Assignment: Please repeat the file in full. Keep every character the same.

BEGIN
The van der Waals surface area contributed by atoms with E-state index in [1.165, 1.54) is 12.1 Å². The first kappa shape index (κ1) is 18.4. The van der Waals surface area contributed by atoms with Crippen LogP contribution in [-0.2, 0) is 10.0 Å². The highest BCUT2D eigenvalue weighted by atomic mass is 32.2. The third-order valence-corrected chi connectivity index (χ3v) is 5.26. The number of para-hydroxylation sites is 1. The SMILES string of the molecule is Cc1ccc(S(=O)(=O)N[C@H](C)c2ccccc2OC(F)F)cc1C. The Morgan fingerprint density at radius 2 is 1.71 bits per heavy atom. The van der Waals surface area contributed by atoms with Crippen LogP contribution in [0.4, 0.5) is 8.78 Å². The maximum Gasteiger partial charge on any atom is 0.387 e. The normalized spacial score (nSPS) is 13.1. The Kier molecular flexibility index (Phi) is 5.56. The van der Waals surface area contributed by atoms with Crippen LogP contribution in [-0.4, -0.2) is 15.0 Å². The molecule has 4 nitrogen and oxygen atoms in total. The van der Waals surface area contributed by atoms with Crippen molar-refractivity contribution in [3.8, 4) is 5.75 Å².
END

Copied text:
The van der Waals surface area contributed by atoms with E-state index in [1.165, 1.54) is 12.1 Å². The first kappa shape index (κ1) is 18.4. The van der Waals surface area contributed by atoms with Crippen LogP contribution in [-0.2, 0) is 10.0 Å². The highest BCUT2D eigenvalue weighted by atomic mass is 32.2. The third-order valence-corrected chi connectivity index (χ3v) is 5.26. The number of para-hydroxylation sites is 1. The SMILES string of the molecule is Cc1ccc(S(=O)(=O)N[C@H](C)c2ccccc2OC(F)F)cc1C. The Morgan fingerprint density at radius 2 is 1.71 bits per heavy atom. The van der Waals surface area contributed by atoms with Crippen LogP contribution in [0.4, 0.5) is 8.78 Å². The maximum Gasteiger partial charge on any atom is 0.387 e. The normalized spacial score (nSPS) is 13.1. The Kier molecular flexibility index (Phi) is 5.56. The van der Waals surface area contributed by atoms with Crippen LogP contribution in [-0.4, -0.2) is 15.0 Å². The molecule has 4 nitrogen and oxygen atoms in total. The van der Waals surface area contributed by atoms with Crippen molar-refractivity contribution in [3.8, 4) is 5.75 Å².